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How Can I Stop Yipping My Golf Putts?If you are yipping your golf putts, it simply means that your golf stroke is quite quick and jerky and has a very stabby action. There is not a lot of rhythm to your putting stroke, or tempo and it happens because you are getting nervous about the putt that you are facing.




It is quite a problem when you are only three feet away from the hole and you feel you are in a situation where you should make the putt easily and you then start to get anxious and nervous about it. You draw the putter back and you have no tempo, the stroke is very quick going backwards and forwards, or very slow on your back swing and then really accelerating through the ball, producing a stabbing action. The arms and the hands/wrists become very tense when this is happening and thats what produces the sudden jerking of your muscles, that stabs the putter head towards the ball and then makes it very difficult to control, making you miss the putt when you feel really you should hole the ball.

To improve your putting stroke, you need to start by working on relaxing more so focus on your breathing. Make sure you are breathing from your belly rather than from your chest, with nice deep breaths. Work on counting the in breath and the out breath – work on breathing in, taking a good four seconds to get a really deep breath, breathing in counting 1 and 2 and 3 and 4. Then breathing out doing exactly the same and just focusing on your breathing for thirty seconds to a minute or so, just to get yourself relaxed and get your breathing under control.

Work on the tempo of the stroke. A really good drill to help you improve your tempo and to make the stroke much more rhythmical, is to place two head covers down, one to the left of your left foot, one to the right of your right foot. Take up your putting stance, so that the ball would be in the middle of these two head covers but take the ball out of the equation. Initially, do this drill without the ball. Work on swinging the putter head back so that it touches the right hand head cover and then swing it through so it touches the left hand head cover. Think of a clock ticking, or a metronome, something where you can hear a rhythm - tick tock, tick tock, and say that to yourself. As you are saying tick tock, swing the putter head back and forth to that rhythm.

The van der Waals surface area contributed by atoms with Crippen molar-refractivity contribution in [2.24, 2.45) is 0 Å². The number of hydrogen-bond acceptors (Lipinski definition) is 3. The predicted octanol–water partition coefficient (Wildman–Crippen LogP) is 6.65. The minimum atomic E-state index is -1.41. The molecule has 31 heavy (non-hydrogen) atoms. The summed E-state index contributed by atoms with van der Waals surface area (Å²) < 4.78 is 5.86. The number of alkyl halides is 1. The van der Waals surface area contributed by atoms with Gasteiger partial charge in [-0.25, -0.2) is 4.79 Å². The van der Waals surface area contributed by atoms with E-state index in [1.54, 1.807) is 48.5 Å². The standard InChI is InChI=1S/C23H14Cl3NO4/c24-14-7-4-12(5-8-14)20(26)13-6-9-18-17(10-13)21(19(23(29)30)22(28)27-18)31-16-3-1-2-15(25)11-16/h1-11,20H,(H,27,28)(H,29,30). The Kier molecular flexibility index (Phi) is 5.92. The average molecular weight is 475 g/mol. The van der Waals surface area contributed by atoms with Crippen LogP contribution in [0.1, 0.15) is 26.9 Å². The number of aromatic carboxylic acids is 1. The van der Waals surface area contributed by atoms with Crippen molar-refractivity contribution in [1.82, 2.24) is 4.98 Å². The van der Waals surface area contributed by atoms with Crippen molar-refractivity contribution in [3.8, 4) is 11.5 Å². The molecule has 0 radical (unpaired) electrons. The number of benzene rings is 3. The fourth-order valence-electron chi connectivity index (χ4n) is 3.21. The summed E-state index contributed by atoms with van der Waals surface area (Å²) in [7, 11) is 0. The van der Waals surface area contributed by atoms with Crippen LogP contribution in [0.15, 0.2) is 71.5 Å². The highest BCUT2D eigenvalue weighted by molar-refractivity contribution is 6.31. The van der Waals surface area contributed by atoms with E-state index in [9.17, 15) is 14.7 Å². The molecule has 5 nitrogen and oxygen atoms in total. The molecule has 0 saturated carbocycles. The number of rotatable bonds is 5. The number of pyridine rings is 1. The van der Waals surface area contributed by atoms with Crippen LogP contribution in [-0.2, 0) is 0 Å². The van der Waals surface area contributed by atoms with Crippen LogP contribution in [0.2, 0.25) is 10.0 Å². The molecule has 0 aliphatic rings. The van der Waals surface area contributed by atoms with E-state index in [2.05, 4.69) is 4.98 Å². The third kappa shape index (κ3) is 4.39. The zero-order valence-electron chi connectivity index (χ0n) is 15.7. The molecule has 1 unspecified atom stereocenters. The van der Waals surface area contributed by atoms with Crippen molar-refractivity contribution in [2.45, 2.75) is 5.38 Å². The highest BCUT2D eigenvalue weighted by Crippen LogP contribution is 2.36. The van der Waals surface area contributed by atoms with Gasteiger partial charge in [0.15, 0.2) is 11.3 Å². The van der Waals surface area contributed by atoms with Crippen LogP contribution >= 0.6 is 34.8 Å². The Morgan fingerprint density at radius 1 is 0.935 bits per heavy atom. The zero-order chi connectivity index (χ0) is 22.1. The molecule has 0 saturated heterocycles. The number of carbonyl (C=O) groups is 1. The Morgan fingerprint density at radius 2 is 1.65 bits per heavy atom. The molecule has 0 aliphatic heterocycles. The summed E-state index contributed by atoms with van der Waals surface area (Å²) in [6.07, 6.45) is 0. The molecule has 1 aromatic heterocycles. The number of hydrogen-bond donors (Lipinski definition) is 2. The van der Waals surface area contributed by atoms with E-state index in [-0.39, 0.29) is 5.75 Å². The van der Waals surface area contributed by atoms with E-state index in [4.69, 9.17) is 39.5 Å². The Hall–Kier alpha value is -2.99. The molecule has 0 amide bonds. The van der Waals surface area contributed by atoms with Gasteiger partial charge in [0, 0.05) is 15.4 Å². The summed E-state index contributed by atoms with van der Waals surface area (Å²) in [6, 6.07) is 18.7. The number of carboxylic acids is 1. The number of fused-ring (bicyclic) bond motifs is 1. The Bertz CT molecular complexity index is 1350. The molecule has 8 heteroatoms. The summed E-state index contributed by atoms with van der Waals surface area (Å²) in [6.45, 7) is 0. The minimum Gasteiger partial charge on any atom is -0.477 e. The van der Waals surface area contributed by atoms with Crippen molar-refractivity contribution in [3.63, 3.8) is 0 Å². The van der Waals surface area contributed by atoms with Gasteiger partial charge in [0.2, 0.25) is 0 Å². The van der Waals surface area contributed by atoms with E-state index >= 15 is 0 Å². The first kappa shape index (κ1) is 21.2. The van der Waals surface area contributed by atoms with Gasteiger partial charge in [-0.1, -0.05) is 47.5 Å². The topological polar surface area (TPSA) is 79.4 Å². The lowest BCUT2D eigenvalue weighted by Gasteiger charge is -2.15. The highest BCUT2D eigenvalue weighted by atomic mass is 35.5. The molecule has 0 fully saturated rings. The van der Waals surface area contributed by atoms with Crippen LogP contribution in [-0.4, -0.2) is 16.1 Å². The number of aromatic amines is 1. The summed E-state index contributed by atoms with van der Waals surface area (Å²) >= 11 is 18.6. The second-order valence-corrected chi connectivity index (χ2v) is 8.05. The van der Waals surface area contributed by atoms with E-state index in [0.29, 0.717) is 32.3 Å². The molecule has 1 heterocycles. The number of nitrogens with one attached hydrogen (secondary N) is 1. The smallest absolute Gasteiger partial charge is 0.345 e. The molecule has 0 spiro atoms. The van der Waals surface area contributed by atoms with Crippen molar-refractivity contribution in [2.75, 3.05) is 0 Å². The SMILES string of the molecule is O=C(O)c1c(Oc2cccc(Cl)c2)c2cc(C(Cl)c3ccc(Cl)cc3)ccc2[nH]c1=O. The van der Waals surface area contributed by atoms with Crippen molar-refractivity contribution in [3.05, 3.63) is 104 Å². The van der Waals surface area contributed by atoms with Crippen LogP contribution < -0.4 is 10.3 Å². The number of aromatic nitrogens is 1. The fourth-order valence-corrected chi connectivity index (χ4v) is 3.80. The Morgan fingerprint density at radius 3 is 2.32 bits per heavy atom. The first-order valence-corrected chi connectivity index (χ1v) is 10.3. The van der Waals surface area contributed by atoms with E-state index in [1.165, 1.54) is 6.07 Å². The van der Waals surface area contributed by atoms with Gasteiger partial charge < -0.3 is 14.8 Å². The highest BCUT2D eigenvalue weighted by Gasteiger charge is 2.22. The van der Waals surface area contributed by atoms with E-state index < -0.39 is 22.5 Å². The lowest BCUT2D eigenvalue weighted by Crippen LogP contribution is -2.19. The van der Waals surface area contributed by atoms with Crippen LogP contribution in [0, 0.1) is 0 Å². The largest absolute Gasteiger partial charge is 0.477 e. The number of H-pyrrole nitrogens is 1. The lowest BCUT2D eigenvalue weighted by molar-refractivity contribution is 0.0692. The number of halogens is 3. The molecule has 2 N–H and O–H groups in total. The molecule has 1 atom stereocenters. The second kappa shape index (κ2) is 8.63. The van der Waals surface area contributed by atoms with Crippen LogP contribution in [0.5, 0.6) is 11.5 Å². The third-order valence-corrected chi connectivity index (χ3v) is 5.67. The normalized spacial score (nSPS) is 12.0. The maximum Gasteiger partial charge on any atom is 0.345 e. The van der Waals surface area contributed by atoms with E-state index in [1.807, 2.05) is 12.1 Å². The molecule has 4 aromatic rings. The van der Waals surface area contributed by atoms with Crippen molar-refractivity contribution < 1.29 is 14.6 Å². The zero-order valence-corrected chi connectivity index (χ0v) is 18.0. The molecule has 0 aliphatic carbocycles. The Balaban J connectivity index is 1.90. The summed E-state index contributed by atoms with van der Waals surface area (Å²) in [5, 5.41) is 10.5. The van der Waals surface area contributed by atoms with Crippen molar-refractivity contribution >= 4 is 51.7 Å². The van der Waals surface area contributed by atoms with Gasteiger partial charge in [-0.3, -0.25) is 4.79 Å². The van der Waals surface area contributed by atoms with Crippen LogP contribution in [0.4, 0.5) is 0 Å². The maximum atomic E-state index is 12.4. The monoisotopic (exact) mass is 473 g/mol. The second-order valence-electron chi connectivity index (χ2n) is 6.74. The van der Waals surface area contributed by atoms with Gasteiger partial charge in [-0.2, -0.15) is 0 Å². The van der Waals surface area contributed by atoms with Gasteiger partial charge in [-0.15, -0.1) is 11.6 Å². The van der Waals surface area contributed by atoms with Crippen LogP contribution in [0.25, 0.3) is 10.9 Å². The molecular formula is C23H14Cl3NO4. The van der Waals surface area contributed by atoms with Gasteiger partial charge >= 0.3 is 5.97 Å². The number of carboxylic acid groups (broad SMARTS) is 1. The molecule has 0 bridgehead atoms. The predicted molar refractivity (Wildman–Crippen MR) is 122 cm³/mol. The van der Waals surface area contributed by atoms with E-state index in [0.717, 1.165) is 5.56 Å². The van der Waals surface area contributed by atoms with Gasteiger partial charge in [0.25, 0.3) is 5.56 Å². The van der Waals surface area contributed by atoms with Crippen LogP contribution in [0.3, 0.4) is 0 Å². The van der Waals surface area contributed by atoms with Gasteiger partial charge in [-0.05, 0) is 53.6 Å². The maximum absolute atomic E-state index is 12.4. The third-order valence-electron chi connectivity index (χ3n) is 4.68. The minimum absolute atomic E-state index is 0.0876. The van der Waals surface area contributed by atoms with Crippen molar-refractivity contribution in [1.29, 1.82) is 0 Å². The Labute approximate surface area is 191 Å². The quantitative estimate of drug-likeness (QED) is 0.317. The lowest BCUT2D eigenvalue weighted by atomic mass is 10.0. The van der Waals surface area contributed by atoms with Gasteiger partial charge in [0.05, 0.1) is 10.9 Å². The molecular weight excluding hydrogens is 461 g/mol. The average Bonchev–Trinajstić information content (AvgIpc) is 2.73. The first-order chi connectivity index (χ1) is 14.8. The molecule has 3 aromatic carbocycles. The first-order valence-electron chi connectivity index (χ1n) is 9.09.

Because we are all individuals, some of you will want to swing the putter quite slowly, some of you will swing it much quicker, but as you are saying tick you want to hit the right hand head cover and as you are saying tock you want to hit the left hand cover. Just keep that going over and over again until you get used to the rhythm of the swing.

Now get the ball back involved, after you have done that for a while. Set up so that you are going to hit ten swings with the putter. But you are not going to hit at anything, just hit across the green. The first five swings you make will have no ball involved, only the last five swings will have the ball. On the first swings, set the head covers up so you have got one on the left and one on the right and set up as though you are going to hit a putt from the middle of those head covers. Swing back to the right and then to the left, so that you are hitting the right hand head cover from tick and the left hand head cover on tock. After you have done this five times or so, step forward so that you just move outside the head covers to a ball set up there ready for you. Have five balls set about a foot in front of each other. Now swing the putter head back and through, imagining that you are still doing the touch, touch drill. You are still thinking of hitting your right hand head cover and then the left hand head cover to that tempo and you are not hitting at anything, just putting straight across the green, striking a ball in the middle of that tempo. Now that you have done this with the first ball, step forward again and do it again to the next ball. Repeat this until you have hit five putts, and keep working on this over and over again, keeping the rhythm of the swing in your putt.

Once you have done this for a while and your confidence is building with this, then set the situation up, but this time so that the very last putt you have to hit is towards the hole. Set the putt at whatever distance you find difficult or awkward. Set the width of the head covers to the width that you would need to hole that three foot putt. Do a few practises with the touch, touch drill, 5 to 10 and then step forward and hit the first putt at nothing. Step forward again and hit the next putt at nothing again and so on until you get to the last putt and see if you can knock the ball in the hole keeping that rhythm.

Sorry Try Again! - See Explanation Below

Although some practise may be required, focusing solely on this issue may make it more of a concern when you go and play.

Sorry Try Again! - See Explanation Below

Too much technical focus can spoil your natural rhythm and tempo.

Sorry Try Again! - See Explanation Below

The key to improving your putting and to stop yipping, is to prepare better. Just walking up to the putt and hitting it, speeding up, will not help. Your stroke needs to become more controlled, more relaxed and slower. Rushing will not promote any of these things and will lead to more missed putts.